10. The biggest trick that any writer can pull off when it comes to their finished product...is making it look like writing is easy. Hehehe, getting your readers to think that you just sat down at a keyboard with a cup of tea or coffee, and tapped into some level of genius to type something out from beginning to end. (Cue snickers and laughter from the writing community.) Obviously, this isn't true. Sure, it becomes easier through practice and discipline, and we get used to the habit of expressing our thoughts in this particular way...but there is nothing 'easy' about writing a story. Not at all. From conception, to creating characters, to plot devices, to dialogue...it takes a LOT of time and patience and skill to pull off a story from beginning to end. You have to juggle a series of different talents all at once, and once you're finished...you've got to edit it and start all over again to catch anything that you may have dropped along the way. Yeah, to say that it's easy to do is not only a mistake...it's an outright lie for many of us. Because of this pleasurable, self torturing, practice that we love so much...it can sometimes cause our most ambitious ideas to seem more intimidating than they have to be. At least that's been my experience so far. There are stories that I wanted to write years ago that still intimidate me to this day. Every time I consider sitting down and just getting it started, I almost get overwhelmed with anxiety about how I'm ever going to create that story, those characters, and actually get it right. I get intimidated by the time I'm going to have to put in. Intimidated by the emotion I'll have to pour in. Intimidated by whatever research I might have to do for the details. I feel the story idea looming over me to the point where I'm forced to back away from it, and like the procrastination savant that I am, hehehe...I put it off until later. And as we all know, 'later' often never comes. This week, I'd like to spend a few moments talking about writer confidence, and maybe clear up the smoke and mirrors aspect of possibly beating the intimidation when it strikes. For me, personally, it doesn't always take some massive new project to intimidate me into shying away from putting the work in. Sometimes, it might just be a particularly important chapter that I'm worried about getting right. Or a specific scene where a big secret is revealed, or a dramatic argument or major event has to come along to change the course of the rest of the story. As I mentioned in a past article, sometimes I know exactly what I want to say and how I want to say it...but there's a 'hesitation' involved anyway. For me, that's WORSE than writer's block! LOL! I can deal with writer's block. But fear or lack of motivation? Nothing makes me feel more helpless when it comes to my writing. Also, there are times when the intimidation isn't even creatively inspired. Sometimes I have to ask myself if I'm going to have the time and the focus to really dive into this new chapter/story the way I want to. What is my work schedule like? What are my friends and family up to? Will I be able to remove myself from the world for a week or two to get this as well polished as I want it to be? Some of you guys have kids or partners that need attention and quality time. Some of you have a busy few weeks of work ahead of you, and you know that's not going to leave you with a lot of energy to write when you come home. There are more factors that you can ever imagine that have to be shifted around in order to concentrate on the task at hand. And that can cause a writer to hesitate as well. It's nothing to feel bad about. It happens. And if you decide that this isn't the time for you to jump into that particular project...then so be it. However, you can't let these things destroy your writer confidence. See...being intimidated by a story, chapter, or important scene, in your project isn't going to be like an explosion at the base of a tower, causing it to crumble to the ground all at once. It's more like an aggressive army of termites. It erodes the foundation in secret. You start making little excuses for why you can't jump into it today. You start getting randomly distracted by things like getting your house cleaned, or a sudden Netflix binge. "I'll do it later" and "I'll get around to it when I have more time" become your mantras, and before you know it...it's six months later and you haven't so much as brought it up on your laptop once in all that time. Don't believe me? Look at your files right now? Do you have any lingering projects that you were going to 'get around to', and haven't? When was the last time you opened that file? It might be longer than you think. Hehehe! It usually is for me. So how can we fix this? I think the first step in starting this new project or getting a previous project back on course comes from asking yourself...'What am I so afraid of?' When I mention fear, I'm not talking about outright TERROR or anything! Hehehe, it's not that serious. But something is stopping you from sitting down and typing out the thoughts and emotions in your heart. What is it? What's bullying you out of tackling the next chapter? Find out what is giving you the most hesitation, and give it some thought. Loosen that knot. And be brutally honest with yourself. Maybe you don't like where the story is going. Maybe you're bored with it. Maybe some negative comments on the last story made you doubt your abilities as a writer. Maybe you have such high expectations for this next chapter that you worry you're not up to the task? Whatever it may be...find it, face it, and think about how you might be able to get around it. Diagnose the problem so you know what to fix. As long as you keep putting it off or making excuses, the actual issue that you might be trying to avoid is going to remain vague and unclear. In fact, you may deny that there is a problem at all. "I can't write tonight because...it's National Hot Dog Day! That's all." Hehehe, yeah, that's not a reason. The second step? Take a leap of faith. Find a few minutes of peace, open that file up...read what you've read so far, maybe doing a soft re-edit and making a few changes along the way, and then move right into the next sentence without hesitating. You just read what you wrote, your memory's been refreshed, you've got the file open, your fingertips are touching the keyboard...do it. Right then and there. Pick up where you left off and just start writing again as if it had only been a few hours since your last entry. If you're starting something brand new from scratch, and you're not sure how to begin...stare at that blank scene and think about ONE thing that you want your readers to know about your main character. And then create an opening scene that displays that one trait or attribute (or flaw). Put them right in the middle of it. Like, let's say that your protagonist is madly in love with some boy on the basketball team, right? Your first sentence... "I don't even really like basketball all that much. But I show up to the high school games for 'him'. Only for him." This is an opener that you can easily build off of. That little bit of text both gives answers and creates questions. The answers? This person is probably in high school. He's infatuated with someone on the team. He doesn't like sports. The questions? Who's speaking right now? Who is 'him'? Why is he so infatuated with him? You've immediately planted the seed, and you know have avenues to pursue your next few sentences. You can get into the thoughts and feelings of the main character, or you can describe the beauty and allure of the boy he's watching on the court. You end up writing a few more sentences to complete your thought...and that thought leads to a few more thoughts. You're already a few sentences deep into this new project, right? You might as well follow that path to the next logical idea. And when you complete that thought, you open the door to two or three more things that you might be able to add. Before you know it, you might be 1000 words into your project, with enough inspiration to keep moving forward. Sometimes, getting your brain to operate in that creative mode will create the momentum needed to get things started, and far enough along to actually enjoy yourself again instead of worrying about whatever problem you had getting started in the first place. Believe me, it works. But only with practice. I feel much more confident when I play around with my stories and sort of feel my way through it. I have to put things into motion, and that takes a push and a few extra nudges when I feel myself getting distracted again...but once I actually start writing and get my wheels turning again, the intimidation of taking that project head on ceases to be a problem. I think about what I'm feeling, and what I want a certain scene to accomplish, and I just keep feeling my way around until I feel good by what i see on the screen. That doesn't mean that everything I write is going to be flawless or error free. I don't even worry about that part. The emotion is what matters most. Capturing that moment, and bringing it to the people reading. Most of the time, I'll start a sentence without any idea as to how it'll end. The same way that I might have a spoken conversation with a friend. I don't plan what I'm going to say ahead of time, or what he/she will say after that, and how I'll respond. Stay in the moment. That's important. more times than not, the intimidation you feel is coming from this magnificent vision of what the final product is going to be. But you haven't built it yet. Don't start worrying about the dangers of life on Mars when you haven't even figured out how to get there yet. Hehehe, one brick at a time. I'll just start writing a sentence, let the emotion sort of swirl around in my head for a bit, and I may stop halfway to stare off into space for a second or two, trying to find that one magic word to add next...and then keep going. Don't worry about it being good enough. Worry about it being honest enough. Take one step, and then another, and then another. Learn to trust your instincts. The only way to do that is by putting your instincts to work for you. They're like any other muscle in the body. You have to give them a workout in order to strengthen them. Build them up, sentence by sentence, through little leaps of faith. With time and practice, it'll become second nature to you. Your confidence will grow, your instincts will become more involuntary...and then...there will be these truly magical moments when you truly feel in tune with what you're doing. You own it. You start typing and you feel as if you're in complete control of everything that you're doing, to the point where you might get in the zone and turn out half a chapter in one sitting. Let me tell you, that's the greatest feeling in the WORLD! There are nights when I feel like I'm playing this keyboard like a piano at the Philharmonic! And when I click that 'save' button...I'm truly proud of the work I put in, and get excited for the reaction I might get back from the readers. Now...mind you...I might come back the next day, look at it, and rip it to pieces again, because we're all our own worst critics. LOL! But at least I put the work in, and I got it done. That hesitation that I felt because I was intimidated by my own expectations of what I wanted the story or chapter to be didn't beat me. It didn't bully me out of my creative expression, and once I actually made the decision to get it started, it wasn't anywhere near as scary as difficult as I thought it would be. But it will be a leap of faith. Each and every time. That's not going to change, but you learn to deal with it. And before you know it...you'll have much more written than you ever though possible. As always, I hope this article helps any of you guys who might be struggling with a few 'I'll get to it later' issues as well. Whether it comes to you starting something new, getting back into something old, or even going back to edit and ultimately publish a story that's already finished...you can get it done. Just find your earliest opportunity to sit at your keyboard, and dive right in without waiting. You're all creative people, and you've spent a long time honing your craft. Have enough faith in your instincts to carry you once you make the effort to get started. Start writing, and let your instincts take the wheel from there. They won't fail you. Take care! And I'll seezya next weekend!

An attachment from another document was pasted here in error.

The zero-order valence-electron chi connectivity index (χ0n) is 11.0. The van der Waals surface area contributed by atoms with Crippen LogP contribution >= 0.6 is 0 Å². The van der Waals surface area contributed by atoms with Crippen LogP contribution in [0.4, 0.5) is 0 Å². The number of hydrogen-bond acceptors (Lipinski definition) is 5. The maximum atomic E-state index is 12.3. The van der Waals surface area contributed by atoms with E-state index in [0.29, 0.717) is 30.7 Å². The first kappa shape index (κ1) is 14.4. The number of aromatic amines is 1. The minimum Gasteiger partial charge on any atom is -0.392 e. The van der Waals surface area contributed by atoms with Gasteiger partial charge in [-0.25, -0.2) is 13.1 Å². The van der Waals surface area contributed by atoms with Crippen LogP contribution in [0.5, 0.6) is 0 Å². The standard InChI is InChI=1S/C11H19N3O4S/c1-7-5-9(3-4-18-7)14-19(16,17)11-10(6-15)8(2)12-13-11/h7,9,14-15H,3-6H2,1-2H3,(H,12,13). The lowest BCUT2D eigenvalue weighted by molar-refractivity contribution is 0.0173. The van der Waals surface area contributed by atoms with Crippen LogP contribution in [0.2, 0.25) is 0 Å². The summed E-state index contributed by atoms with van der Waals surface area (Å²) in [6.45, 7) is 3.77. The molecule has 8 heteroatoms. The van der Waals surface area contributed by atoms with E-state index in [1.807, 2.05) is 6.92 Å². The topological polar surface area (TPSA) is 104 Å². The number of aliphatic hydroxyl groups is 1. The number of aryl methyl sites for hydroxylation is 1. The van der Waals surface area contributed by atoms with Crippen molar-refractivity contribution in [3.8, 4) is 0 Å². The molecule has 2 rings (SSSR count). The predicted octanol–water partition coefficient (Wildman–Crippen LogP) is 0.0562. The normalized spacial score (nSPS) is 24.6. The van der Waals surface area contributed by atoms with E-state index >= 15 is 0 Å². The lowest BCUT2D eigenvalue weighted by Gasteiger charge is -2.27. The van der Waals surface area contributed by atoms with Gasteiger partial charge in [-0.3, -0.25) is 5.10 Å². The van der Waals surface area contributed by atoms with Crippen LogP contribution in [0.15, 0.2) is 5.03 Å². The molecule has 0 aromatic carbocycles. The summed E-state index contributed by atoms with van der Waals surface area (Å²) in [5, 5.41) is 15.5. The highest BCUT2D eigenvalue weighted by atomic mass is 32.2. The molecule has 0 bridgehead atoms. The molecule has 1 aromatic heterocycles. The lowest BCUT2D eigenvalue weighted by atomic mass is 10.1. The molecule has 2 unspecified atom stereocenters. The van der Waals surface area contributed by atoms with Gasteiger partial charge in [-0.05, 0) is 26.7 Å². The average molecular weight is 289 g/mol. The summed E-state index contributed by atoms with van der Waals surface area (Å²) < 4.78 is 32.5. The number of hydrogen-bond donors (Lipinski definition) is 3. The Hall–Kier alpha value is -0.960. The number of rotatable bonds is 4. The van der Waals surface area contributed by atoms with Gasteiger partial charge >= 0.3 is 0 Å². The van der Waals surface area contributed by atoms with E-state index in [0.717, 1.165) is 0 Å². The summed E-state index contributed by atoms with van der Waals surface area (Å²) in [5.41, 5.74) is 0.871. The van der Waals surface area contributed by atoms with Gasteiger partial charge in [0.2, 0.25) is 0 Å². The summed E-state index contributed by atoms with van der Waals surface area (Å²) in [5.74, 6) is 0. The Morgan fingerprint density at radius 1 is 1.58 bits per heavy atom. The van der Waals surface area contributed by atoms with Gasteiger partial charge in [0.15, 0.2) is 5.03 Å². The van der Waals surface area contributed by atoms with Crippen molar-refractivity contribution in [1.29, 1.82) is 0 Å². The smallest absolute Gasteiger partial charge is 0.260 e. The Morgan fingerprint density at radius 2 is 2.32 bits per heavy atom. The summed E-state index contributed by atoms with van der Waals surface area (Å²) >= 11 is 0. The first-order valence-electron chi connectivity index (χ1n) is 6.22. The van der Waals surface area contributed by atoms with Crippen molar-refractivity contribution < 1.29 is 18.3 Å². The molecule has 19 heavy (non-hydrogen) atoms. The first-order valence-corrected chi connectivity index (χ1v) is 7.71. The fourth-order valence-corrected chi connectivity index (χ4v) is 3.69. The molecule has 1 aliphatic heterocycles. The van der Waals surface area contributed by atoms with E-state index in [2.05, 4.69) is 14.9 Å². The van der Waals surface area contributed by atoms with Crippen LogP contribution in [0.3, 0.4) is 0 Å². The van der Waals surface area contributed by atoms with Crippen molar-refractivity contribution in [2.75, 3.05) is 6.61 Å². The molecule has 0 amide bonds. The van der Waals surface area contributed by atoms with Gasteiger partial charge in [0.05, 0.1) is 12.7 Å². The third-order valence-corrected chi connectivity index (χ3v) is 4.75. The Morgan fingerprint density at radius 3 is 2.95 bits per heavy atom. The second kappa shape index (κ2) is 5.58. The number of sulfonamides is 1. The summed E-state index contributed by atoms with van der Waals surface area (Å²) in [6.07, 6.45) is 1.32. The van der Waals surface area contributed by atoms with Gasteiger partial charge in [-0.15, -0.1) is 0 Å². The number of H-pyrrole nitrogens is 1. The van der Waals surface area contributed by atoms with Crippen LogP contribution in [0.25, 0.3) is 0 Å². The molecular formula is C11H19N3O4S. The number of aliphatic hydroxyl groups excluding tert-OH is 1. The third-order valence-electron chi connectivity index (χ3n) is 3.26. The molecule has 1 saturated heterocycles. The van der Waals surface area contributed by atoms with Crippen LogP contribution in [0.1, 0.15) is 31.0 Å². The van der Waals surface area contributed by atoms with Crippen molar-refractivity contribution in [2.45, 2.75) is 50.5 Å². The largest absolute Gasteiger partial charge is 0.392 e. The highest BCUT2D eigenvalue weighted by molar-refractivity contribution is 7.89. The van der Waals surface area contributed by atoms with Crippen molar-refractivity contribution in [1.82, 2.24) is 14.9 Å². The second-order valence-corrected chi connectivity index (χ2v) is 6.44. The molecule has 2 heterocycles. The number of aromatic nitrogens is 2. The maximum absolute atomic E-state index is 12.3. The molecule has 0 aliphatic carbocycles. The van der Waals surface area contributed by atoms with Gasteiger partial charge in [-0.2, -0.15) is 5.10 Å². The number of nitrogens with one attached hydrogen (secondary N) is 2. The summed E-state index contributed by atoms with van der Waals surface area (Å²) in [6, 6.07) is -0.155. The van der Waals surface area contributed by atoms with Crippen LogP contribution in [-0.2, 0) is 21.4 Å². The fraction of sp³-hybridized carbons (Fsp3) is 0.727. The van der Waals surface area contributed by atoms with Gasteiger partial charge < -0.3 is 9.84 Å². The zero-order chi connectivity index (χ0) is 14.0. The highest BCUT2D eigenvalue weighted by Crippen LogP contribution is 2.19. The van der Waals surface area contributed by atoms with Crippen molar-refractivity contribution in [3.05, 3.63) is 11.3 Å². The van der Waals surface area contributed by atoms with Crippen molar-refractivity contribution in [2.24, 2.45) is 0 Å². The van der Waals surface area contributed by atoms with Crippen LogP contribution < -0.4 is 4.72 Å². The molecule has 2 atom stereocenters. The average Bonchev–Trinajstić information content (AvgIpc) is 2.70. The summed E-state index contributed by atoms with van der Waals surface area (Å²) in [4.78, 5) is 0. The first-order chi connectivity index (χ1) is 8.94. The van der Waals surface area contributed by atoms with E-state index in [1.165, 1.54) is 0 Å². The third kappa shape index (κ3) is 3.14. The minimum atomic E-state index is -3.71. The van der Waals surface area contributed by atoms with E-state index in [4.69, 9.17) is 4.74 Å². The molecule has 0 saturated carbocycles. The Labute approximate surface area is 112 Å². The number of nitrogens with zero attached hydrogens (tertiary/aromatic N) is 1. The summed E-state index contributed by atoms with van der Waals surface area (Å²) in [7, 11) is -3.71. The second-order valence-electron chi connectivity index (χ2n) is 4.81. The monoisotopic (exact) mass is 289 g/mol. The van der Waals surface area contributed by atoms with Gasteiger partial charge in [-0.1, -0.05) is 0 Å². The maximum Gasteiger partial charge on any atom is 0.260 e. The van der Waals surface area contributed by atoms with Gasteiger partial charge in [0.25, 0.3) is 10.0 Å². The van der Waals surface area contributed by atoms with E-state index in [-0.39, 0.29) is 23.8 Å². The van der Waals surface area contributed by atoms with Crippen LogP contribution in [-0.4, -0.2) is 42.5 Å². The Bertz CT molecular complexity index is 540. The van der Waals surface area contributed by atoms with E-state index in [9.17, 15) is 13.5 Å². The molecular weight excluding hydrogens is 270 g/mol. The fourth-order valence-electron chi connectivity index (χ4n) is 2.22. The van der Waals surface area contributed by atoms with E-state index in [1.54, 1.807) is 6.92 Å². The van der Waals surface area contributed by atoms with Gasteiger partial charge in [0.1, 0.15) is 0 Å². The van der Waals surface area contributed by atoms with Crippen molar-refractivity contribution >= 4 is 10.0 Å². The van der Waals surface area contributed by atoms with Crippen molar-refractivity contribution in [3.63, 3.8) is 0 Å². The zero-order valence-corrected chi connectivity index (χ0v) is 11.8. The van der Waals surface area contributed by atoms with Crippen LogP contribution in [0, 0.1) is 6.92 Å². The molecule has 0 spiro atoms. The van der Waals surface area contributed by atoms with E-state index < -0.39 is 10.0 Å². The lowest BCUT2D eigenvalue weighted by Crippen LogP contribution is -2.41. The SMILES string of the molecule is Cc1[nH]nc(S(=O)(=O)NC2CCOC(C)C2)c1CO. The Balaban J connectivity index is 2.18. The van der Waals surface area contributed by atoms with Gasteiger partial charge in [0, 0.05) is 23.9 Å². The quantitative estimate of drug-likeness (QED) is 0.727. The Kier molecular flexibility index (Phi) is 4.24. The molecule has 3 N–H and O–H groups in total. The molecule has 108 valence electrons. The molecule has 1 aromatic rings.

11. Comicality